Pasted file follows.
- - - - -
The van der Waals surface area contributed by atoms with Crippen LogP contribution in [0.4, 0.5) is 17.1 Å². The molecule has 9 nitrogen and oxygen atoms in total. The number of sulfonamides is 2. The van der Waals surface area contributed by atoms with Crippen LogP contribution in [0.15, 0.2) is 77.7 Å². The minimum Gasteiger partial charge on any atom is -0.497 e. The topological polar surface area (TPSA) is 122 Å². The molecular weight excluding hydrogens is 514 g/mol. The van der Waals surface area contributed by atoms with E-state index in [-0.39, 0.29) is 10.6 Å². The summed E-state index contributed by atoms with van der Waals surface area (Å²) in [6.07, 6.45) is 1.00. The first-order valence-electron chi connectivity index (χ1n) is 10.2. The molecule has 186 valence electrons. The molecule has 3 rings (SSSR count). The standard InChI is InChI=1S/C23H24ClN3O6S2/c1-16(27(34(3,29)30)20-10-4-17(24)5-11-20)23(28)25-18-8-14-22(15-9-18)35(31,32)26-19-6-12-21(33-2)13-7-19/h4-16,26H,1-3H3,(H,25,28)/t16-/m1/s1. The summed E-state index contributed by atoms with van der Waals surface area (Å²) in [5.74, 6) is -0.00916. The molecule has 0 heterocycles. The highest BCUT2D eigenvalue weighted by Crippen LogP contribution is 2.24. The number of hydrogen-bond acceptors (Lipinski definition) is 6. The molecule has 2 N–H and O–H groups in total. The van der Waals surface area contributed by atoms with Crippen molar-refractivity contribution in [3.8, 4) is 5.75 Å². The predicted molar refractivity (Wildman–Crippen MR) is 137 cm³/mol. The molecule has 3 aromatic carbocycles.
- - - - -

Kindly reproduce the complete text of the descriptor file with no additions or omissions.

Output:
The van der Waals surface area contributed by atoms with Crippen LogP contribution in [0.4, 0.5) is 17.1 Å². The molecule has 9 nitrogen and oxygen atoms in total. The number of sulfonamides is 2. The van der Waals surface area contributed by atoms with Crippen LogP contribution in [0.15, 0.2) is 77.7 Å². The minimum Gasteiger partial charge on any atom is -0.497 e. The topological polar surface area (TPSA) is 122 Å². The molecular weight excluding hydrogens is 514 g/mol. The van der Waals surface area contributed by atoms with E-state index in [-0.39, 0.29) is 10.6 Å². The summed E-state index contributed by atoms with van der Waals surface area (Å²) in [6.07, 6.45) is 1.00. The first-order valence-electron chi connectivity index (χ1n) is 10.2. The molecule has 186 valence electrons. The molecule has 3 rings (SSSR count). The standard InChI is InChI=1S/C23H24ClN3O6S2/c1-16(27(34(3,29)30)20-10-4-17(24)5-11-20)23(28)25-18-8-14-22(15-9-18)35(31,32)26-19-6-12-21(33-2)13-7-19/h4-16,26H,1-3H3,(H,25,28)/t16-/m1/s1. The summed E-state index contributed by atoms with van der Waals surface area (Å²) in [5.74, 6) is -0.00916. The molecule has 0 heterocycles. The highest BCUT2D eigenvalue weighted by Crippen LogP contribution is 2.24. The number of hydrogen-bond acceptors (Lipinski definition) is 6. The molecule has 2 N–H and O–H groups in total. The van der Waals surface area contributed by atoms with Crippen molar-refractivity contribution in [3.8, 4) is 5.75 Å². The predicted molar refractivity (Wildman–Crippen MR) is 137 cm³/mol. The molecule has 3 aromatic carbocycles.